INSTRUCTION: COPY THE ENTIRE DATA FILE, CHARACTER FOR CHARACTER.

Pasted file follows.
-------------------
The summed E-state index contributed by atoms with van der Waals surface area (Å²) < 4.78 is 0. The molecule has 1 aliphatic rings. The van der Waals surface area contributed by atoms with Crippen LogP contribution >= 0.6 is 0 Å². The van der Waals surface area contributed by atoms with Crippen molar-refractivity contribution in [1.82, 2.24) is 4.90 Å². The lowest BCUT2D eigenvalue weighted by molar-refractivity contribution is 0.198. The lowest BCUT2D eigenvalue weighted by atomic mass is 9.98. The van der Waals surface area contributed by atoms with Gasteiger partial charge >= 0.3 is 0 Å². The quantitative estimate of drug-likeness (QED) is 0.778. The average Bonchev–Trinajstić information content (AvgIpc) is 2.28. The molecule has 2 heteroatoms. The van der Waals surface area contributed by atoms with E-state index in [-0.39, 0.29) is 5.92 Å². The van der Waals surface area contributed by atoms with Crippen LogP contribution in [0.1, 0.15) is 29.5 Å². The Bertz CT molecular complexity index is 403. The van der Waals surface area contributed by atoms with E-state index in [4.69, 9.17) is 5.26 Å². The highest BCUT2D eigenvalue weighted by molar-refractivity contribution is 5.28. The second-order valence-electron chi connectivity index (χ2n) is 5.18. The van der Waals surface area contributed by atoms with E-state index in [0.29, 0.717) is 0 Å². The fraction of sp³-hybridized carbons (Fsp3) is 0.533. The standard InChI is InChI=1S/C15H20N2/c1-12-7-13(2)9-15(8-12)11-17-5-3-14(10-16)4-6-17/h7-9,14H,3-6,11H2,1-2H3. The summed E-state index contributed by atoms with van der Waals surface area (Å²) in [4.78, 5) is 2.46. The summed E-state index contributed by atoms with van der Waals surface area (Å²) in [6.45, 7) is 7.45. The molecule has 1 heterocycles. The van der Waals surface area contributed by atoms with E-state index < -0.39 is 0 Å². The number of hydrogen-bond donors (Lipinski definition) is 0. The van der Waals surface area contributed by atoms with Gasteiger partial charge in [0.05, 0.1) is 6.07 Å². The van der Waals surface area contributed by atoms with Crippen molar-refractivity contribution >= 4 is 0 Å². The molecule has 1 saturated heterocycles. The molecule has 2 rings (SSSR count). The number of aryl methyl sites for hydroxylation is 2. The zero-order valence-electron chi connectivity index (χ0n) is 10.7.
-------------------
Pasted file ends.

The summed E-state index contributed by atoms with van der Waals surface area (Å²) < 4.78 is 0. The molecule has 1 aliphatic rings. The van der Waals surface area contributed by atoms with Crippen LogP contribution >= 0.6 is 0 Å². The van der Waals surface area contributed by atoms with Crippen molar-refractivity contribution in [1.82, 2.24) is 4.90 Å². The lowest BCUT2D eigenvalue weighted by molar-refractivity contribution is 0.198. The lowest BCUT2D eigenvalue weighted by atomic mass is 9.98. The van der Waals surface area contributed by atoms with Gasteiger partial charge >= 0.3 is 0 Å². The quantitative estimate of drug-likeness (QED) is 0.778. The average Bonchev–Trinajstić information content (AvgIpc) is 2.28. The molecule has 2 heteroatoms. The van der Waals surface area contributed by atoms with E-state index in [-0.39, 0.29) is 5.92 Å². The van der Waals surface area contributed by atoms with Crippen LogP contribution in [0.1, 0.15) is 29.5 Å². The Bertz CT molecular complexity index is 403. The van der Waals surface area contributed by atoms with E-state index in [4.69, 9.17) is 5.26 Å². The highest BCUT2D eigenvalue weighted by molar-refractivity contribution is 5.28. The second-order valence-electron chi connectivity index (χ2n) is 5.18. The van der Waals surface area contributed by atoms with E-state index in [0.29, 0.717) is 0 Å². The fraction of sp³-hybridized carbons (Fsp3) is 0.533. The standard InChI is InChI=1S/C15H20N2/c1-12-7-13(2)9-15(8-12)11-17-5-3-14(10-16)4-6-17/h7-9,14H,3-6,11H2,1-2H3. The summed E-state index contributed by atoms with van der Waals surface area (Å²) in [4.78, 5) is 2.46. The summed E-state index contributed by atoms with van der Waals surface area (Å²) in [6.45, 7) is 7.45. The molecule has 1 heterocycles. The van der Waals surface area contributed by atoms with E-state index < -0.39 is 0 Å². The number of hydrogen-bond donors (Lipinski definition) is 0. The van der Waals surface area contributed by atoms with Gasteiger partial charge in [0.05, 0.1) is 6.07 Å². The van der Waals surface area contributed by atoms with Crippen molar-refractivity contribution >= 4 is 0 Å². The molecule has 1 saturated heterocycles. The molecule has 2 rings (SSSR count). The number of aryl methyl sites for hydroxylation is 2. The zero-order valence-electron chi connectivity index (χ0n) is 10.7.